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Face of Defense: Marine Started With Nothing, Credits Corps for Success

By Marine Corps Cpl. Ryan Tomlinson
Special to American Forces Press Service

CAMP KOREAN VILLAGE, Iraq, June 19, 2008 – Marine Corps Cpl. Andrew E. Nelson doesn’t mind admitting he very easily could have amounted to nothing in life.

Click photo for screen-resolution image
Marine Corps Cpl. Andrew E. Nelson, 21, a personnel clerk with 2nd Light Armored Reconnaissance Battalion, Regimental Combat Team 5, stands in front of a picture that depicts his main goal, becoming a drill instructor, at Camp Korean Village, Iraq, June 15, 2008. Born in Philadelphia, Nelson overcame hard times to turn his life around. Marine Corps photo by Cpl. Ryan Tomlinson, Regimental Combat Team 5
  

(Click photo for screen-resolution image);high-resolution image available.

“I started from nothing to making something of my life,” the personnel clerk with 2nd Light Armored Reconnaissance Battalion, Regimental Combat Team 5, said. “I was broke then, and now I have goals, my credit cards are paid, and I can go to school again.”

The tough Philadelphia neighborhood where he grew up was full of metaphorical signposts pointing to the wrong road in life, Nelson said.

“I didn’t want to fall into that dead-end crowd a lot of the people I grew up with fell into,” he said. “Friends I went to high school with are either locked up or dead, and I didn’t want to end up like that.”

Nelson and his younger sister were mentored by their mother to stay out of trouble and remain in school. The maturing young man faced many temptations of bad influence.

“I grew up in what many people would call a bad neighborhood,” he said. “I woke up every day to find myself living on streets ridden with crime and abandoned buildings.”

Instead of falling in with a bad crowd, Nelson decided to make his mother and himself proud. He stayed in school, graduated and then attended college at DeVry University in Fort Washington, Pa.

“My mom was real hard on me. When I grew up, she turned into a mentor and a friend; I tell her everything,” he said. “I try to be her strength, instead of her weakness.”

Nelson was attending college while working a full-time job for a shipping company to make ends meet, supporting himself and his mother, who cares for his sister and niece. But the stress of doing so much was too intense, he said, and he decided to drop out of school. He went broke, constantly overdrawing his bank accounts and maxing out his credit cards.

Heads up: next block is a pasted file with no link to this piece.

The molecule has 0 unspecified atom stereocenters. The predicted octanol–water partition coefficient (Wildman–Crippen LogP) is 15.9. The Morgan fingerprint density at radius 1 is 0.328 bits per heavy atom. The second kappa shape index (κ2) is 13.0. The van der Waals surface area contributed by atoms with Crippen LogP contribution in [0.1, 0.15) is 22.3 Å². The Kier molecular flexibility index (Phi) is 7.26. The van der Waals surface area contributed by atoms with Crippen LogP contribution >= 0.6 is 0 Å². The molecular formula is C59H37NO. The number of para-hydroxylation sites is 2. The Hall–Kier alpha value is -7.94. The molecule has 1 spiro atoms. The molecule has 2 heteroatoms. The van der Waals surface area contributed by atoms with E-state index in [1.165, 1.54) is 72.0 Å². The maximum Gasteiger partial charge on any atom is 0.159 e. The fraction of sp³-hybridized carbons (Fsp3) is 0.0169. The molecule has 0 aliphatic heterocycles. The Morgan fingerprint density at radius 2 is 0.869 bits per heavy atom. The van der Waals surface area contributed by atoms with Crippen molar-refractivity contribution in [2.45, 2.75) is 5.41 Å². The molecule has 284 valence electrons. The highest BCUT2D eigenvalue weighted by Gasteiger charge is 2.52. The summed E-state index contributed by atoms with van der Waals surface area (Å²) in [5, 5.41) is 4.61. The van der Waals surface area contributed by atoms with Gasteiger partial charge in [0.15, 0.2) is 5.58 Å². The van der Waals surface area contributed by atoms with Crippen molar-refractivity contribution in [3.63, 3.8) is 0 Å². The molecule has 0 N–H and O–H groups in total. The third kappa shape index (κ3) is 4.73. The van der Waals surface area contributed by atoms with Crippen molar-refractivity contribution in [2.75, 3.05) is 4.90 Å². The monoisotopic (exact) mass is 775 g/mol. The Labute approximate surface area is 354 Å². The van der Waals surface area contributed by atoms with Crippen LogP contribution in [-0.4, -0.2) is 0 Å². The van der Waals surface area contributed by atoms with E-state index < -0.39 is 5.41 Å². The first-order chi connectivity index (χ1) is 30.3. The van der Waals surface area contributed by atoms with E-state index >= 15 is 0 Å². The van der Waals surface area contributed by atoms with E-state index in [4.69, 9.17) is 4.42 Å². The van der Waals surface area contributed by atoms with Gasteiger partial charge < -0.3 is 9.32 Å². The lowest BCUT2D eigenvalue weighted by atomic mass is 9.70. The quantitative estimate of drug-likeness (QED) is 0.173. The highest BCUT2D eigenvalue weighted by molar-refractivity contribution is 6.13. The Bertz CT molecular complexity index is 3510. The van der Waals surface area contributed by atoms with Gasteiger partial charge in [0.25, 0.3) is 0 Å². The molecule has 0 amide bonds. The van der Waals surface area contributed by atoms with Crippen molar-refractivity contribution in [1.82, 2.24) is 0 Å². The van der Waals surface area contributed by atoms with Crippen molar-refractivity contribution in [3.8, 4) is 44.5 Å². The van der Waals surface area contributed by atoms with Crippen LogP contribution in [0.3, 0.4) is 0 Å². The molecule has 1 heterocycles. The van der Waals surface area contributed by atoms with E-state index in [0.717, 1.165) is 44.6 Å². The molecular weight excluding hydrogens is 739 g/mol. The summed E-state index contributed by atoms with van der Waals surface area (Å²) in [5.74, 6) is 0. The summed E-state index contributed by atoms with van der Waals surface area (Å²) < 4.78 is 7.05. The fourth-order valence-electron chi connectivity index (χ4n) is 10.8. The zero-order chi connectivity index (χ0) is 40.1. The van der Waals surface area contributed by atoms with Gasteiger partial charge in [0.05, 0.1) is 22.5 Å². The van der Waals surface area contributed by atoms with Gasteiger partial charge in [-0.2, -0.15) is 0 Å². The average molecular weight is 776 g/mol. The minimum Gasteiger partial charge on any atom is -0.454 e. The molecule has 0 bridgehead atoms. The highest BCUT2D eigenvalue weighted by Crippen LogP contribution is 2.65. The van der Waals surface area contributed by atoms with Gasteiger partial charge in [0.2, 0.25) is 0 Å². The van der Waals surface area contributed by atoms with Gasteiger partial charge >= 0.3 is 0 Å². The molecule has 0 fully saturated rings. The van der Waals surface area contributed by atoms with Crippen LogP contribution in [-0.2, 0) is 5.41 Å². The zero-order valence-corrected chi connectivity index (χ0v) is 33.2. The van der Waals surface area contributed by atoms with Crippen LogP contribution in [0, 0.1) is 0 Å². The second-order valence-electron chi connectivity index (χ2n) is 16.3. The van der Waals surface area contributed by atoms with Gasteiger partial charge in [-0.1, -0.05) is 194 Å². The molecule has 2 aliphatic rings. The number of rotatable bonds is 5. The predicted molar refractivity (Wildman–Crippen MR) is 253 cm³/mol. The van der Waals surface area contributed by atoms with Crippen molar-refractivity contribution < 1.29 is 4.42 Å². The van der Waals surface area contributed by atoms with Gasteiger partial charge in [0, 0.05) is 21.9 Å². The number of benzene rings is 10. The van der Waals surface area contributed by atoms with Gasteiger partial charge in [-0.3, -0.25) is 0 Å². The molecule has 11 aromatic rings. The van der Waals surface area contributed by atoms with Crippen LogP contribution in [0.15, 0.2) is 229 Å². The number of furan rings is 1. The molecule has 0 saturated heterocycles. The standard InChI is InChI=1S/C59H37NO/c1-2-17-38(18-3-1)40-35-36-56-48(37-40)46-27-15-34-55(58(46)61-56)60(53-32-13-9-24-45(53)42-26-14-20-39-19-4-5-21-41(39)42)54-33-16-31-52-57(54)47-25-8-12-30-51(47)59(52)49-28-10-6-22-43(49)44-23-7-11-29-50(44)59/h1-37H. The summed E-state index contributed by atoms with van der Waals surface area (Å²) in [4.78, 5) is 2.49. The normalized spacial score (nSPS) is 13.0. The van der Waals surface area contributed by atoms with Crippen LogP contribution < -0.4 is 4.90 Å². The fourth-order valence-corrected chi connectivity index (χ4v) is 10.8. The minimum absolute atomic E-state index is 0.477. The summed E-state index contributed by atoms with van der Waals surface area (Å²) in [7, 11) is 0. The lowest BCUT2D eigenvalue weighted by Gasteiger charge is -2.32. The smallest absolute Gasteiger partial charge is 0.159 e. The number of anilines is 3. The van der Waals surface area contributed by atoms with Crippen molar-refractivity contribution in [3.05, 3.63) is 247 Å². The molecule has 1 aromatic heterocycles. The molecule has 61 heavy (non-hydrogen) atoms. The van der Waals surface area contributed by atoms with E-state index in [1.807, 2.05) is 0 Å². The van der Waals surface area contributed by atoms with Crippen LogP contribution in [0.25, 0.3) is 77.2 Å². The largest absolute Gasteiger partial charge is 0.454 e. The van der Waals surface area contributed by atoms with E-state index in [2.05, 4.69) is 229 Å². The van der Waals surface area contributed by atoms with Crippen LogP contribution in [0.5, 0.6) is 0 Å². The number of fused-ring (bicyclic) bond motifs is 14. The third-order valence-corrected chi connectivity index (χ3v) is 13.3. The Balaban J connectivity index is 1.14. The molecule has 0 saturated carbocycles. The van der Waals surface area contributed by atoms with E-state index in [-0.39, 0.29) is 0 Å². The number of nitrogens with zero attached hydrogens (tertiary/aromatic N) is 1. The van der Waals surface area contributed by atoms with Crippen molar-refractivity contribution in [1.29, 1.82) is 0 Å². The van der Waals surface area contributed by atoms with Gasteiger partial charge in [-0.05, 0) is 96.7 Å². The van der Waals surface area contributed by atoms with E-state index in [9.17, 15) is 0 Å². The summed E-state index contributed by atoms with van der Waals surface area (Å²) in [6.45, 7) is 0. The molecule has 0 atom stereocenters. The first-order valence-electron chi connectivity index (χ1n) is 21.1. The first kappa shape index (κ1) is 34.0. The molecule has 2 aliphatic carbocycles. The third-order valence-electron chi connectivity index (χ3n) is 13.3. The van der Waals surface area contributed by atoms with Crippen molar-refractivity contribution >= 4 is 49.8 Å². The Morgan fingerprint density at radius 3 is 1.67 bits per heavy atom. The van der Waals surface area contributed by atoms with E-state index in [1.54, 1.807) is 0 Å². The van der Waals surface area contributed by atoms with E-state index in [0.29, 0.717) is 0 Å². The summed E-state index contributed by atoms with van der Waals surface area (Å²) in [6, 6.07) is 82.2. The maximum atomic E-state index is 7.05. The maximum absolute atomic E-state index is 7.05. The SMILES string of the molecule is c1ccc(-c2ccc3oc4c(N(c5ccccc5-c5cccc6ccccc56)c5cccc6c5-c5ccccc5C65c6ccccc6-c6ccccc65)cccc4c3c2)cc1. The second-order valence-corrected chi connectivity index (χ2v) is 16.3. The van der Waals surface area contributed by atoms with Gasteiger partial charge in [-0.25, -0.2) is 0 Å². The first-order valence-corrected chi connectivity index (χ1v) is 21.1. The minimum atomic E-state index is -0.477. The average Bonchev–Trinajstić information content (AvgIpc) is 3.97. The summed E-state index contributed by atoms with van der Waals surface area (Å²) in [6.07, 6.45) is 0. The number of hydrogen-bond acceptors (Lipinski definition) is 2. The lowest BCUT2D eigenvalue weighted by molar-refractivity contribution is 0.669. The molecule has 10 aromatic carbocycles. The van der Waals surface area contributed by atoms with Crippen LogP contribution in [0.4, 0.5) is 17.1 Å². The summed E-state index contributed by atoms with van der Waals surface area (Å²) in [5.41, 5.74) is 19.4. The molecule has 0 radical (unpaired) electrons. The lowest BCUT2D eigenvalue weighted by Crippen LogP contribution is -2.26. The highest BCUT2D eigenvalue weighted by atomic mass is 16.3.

“So many nights, I would see me mother crying, looking to God for guidance,” he recalled.

Nelson said that led him to pray and became more involved in his faith. He sensed that the answer to his prayers would be to join the service he dreamed of joining since he was a child.

Nelson enlisted in the Marine Corps in May 2006 to pursue his dream and to serve his country.

“Joining the Marines Corps had always been at the back of my mind since I could remember,” he said. “I had to get out of the glut I grew up in and do something in my life that had purpose.”

Nelson is deployed to Iraq for his first tour after his promotion to corporal in less than 18 months of service. He changed his life, and he said that ever since the first day he earned the title “Marine,” he has had more pride in himself and his family than ever before.

“The Marine Corps has given me a lot of ambitions and pride,” he said. “I want to be a drill instructor, to take a young man and change his life like my drill instructors did for me.”

He added that having the ability to do that would bestow the same feeling he got when graduating from boot camp: the greatest satisfaction.

“Nelson took it upon himself to train every Marine in our section,” said Cpl. Mehmet S. Bayar, 22, a company clerk with Headquarters and Service Company, 2nd LAR. “He even took me in to help me out with everything. I thank him every day for helping me become the Marine I am today.”

Nelson said he plans to re-enlist in the Marine Corps and marry his long-time girlfriend. He remains close with his mother and said he is there to support her at any given time.

“I wouldn’t change anything from my past, even after the struggles,” he said. “I have no doubt in my mind that if I hadn’t gone through the hard times and struggles, I wouldn’t appreciate everything in life as much.”

(Marine Corps Cpl. Ryan Tomlinson serves with Regimental Combat Team 5.)

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